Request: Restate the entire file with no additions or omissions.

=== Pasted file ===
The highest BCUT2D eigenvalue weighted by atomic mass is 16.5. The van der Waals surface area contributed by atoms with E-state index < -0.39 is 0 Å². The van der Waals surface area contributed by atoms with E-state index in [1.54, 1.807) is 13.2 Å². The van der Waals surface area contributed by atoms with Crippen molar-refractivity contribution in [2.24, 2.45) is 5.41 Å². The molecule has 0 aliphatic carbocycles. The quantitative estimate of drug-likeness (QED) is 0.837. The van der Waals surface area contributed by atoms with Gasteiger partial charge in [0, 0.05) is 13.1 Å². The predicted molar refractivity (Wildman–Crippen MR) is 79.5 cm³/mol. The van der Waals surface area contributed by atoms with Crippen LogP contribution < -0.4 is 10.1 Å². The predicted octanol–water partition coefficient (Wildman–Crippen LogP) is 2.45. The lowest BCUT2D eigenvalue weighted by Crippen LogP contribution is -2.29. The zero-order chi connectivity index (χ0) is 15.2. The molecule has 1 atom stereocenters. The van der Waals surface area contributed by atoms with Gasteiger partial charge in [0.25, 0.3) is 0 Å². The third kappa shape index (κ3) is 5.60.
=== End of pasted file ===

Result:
The highest BCUT2D eigenvalue weighted by atomic mass is 16.5. The van der Waals surface area contributed by atoms with E-state index < -0.39 is 0 Å². The van der Waals surface area contributed by atoms with E-state index in [1.54, 1.807) is 13.2 Å². The van der Waals surface area contributed by atoms with Crippen molar-refractivity contribution in [2.24, 2.45) is 5.41 Å². The molecule has 0 aliphatic carbocycles. The quantitative estimate of drug-likeness (QED) is 0.837. The van der Waals surface area contributed by atoms with Gasteiger partial charge in [0, 0.05) is 13.1 Å². The predicted molar refractivity (Wildman–Crippen MR) is 79.5 cm³/mol. The van der Waals surface area contributed by atoms with Crippen LogP contribution < -0.4 is 10.1 Å². The predicted octanol–water partition coefficient (Wildman–Crippen LogP) is 2.45. The lowest BCUT2D eigenvalue weighted by Crippen LogP contribution is -2.29. The zero-order chi connectivity index (χ0) is 15.2. The molecule has 1 atom stereocenters. The van der Waals surface area contributed by atoms with Gasteiger partial charge in [0.25, 0.3) is 0 Å². The third kappa shape index (κ3) is 5.60.